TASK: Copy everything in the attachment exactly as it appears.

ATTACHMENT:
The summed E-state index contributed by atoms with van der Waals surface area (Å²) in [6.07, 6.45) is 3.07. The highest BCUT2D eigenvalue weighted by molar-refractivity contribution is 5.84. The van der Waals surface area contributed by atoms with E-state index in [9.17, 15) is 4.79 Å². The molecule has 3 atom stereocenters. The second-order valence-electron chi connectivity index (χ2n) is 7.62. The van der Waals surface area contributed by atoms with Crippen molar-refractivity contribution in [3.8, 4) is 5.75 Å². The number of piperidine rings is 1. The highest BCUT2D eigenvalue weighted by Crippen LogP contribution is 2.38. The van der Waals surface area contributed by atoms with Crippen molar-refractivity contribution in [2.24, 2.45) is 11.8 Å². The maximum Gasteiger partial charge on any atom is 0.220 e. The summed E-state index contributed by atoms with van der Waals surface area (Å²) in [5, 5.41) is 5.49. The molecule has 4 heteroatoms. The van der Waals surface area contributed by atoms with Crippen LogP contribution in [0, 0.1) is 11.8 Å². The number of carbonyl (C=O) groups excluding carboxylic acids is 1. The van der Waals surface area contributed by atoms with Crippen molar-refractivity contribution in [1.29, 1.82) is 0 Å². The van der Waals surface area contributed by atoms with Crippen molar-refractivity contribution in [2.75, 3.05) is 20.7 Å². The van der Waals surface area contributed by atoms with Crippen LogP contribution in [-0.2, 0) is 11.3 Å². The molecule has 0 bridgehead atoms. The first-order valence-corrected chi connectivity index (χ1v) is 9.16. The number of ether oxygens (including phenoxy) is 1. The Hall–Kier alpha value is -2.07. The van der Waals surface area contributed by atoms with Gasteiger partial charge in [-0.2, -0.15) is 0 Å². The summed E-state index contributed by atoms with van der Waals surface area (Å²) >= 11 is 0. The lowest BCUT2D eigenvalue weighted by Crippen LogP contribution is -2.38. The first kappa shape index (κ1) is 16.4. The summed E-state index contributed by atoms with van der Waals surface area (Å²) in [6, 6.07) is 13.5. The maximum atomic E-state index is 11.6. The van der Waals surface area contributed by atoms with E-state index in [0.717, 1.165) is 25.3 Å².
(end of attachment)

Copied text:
The summed E-state index contributed by atoms with van der Waals surface area (Å²) in [6.07, 6.45) is 3.07. The highest BCUT2D eigenvalue weighted by molar-refractivity contribution is 5.84. The van der Waals surface area contributed by atoms with E-state index in [9.17, 15) is 4.79 Å². The molecule has 3 atom stereocenters. The second-order valence-electron chi connectivity index (χ2n) is 7.62. The van der Waals surface area contributed by atoms with Crippen molar-refractivity contribution in [3.8, 4) is 5.75 Å². The number of piperidine rings is 1. The highest BCUT2D eigenvalue weighted by Crippen LogP contribution is 2.38. The van der Waals surface area contributed by atoms with Crippen molar-refractivity contribution in [2.24, 2.45) is 11.8 Å². The maximum Gasteiger partial charge on any atom is 0.220 e. The summed E-state index contributed by atoms with van der Waals surface area (Å²) in [5, 5.41) is 5.49. The molecule has 4 heteroatoms. The van der Waals surface area contributed by atoms with Crippen LogP contribution in [0, 0.1) is 11.8 Å². The number of carbonyl (C=O) groups excluding carboxylic acids is 1. The van der Waals surface area contributed by atoms with Crippen molar-refractivity contribution in [1.29, 1.82) is 0 Å². The van der Waals surface area contributed by atoms with Crippen molar-refractivity contribution in [2.75, 3.05) is 20.7 Å². The van der Waals surface area contributed by atoms with Crippen LogP contribution in [-0.2, 0) is 11.3 Å². The molecule has 0 bridgehead atoms. The first-order valence-corrected chi connectivity index (χ1v) is 9.16. The number of ether oxygens (including phenoxy) is 1. The Hall–Kier alpha value is -2.07. The van der Waals surface area contributed by atoms with Gasteiger partial charge in [-0.2, -0.15) is 0 Å². The summed E-state index contributed by atoms with van der Waals surface area (Å²) >= 11 is 0. The lowest BCUT2D eigenvalue weighted by Crippen LogP contribution is -2.38. The first kappa shape index (κ1) is 16.4. The summed E-state index contributed by atoms with van der Waals surface area (Å²) in [6, 6.07) is 13.5. The maximum atomic E-state index is 11.6. The van der Waals surface area contributed by atoms with E-state index in [0.717, 1.165) is 25.3 Å².